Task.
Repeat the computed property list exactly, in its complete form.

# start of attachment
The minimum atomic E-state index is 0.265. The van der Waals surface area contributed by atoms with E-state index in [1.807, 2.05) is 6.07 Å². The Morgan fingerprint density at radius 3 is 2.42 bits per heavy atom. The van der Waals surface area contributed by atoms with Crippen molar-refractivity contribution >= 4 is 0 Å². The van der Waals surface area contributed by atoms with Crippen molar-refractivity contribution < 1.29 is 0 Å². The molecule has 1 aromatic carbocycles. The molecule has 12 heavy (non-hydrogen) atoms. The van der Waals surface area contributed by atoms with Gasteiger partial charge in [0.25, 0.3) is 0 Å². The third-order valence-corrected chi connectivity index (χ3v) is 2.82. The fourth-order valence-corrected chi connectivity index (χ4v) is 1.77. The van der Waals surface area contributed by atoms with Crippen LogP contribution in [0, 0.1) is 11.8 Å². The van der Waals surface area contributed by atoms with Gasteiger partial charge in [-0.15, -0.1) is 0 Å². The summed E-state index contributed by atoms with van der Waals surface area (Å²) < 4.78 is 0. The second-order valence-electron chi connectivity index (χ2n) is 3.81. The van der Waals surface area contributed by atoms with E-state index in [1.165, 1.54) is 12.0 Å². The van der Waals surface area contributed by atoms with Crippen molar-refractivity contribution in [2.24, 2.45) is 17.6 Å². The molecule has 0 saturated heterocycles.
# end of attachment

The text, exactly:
The minimum atomic E-state index is 0.265. The van der Waals surface area contributed by atoms with E-state index in [1.807, 2.05) is 6.07 Å². The Morgan fingerprint density at radius 3 is 2.42 bits per heavy atom. The van der Waals surface area contributed by atoms with Crippen molar-refractivity contribution >= 4 is 0 Å². The van der Waals surface area contributed by atoms with Crippen molar-refractivity contribution < 1.29 is 0 Å². The molecule has 1 aromatic carbocycles. The molecule has 12 heavy (non-hydrogen) atoms. The van der Waals surface area contributed by atoms with Gasteiger partial charge in [0.25, 0.3) is 0 Å². The third-order valence-corrected chi connectivity index (χ3v) is 2.82. The fourth-order valence-corrected chi connectivity index (χ4v) is 1.77. The van der Waals surface area contributed by atoms with Crippen LogP contribution in [0, 0.1) is 11.8 Å². The van der Waals surface area contributed by atoms with Gasteiger partial charge in [-0.15, -0.1) is 0 Å². The summed E-state index contributed by atoms with van der Waals surface area (Å²) < 4.78 is 0. The second-order valence-electron chi connectivity index (χ2n) is 3.81. The van der Waals surface area contributed by atoms with E-state index in [1.165, 1.54) is 12.0 Å². The van der Waals surface area contributed by atoms with Crippen molar-refractivity contribution in [2.24, 2.45) is 17.6 Å². The molecule has 0 saturated heterocycles.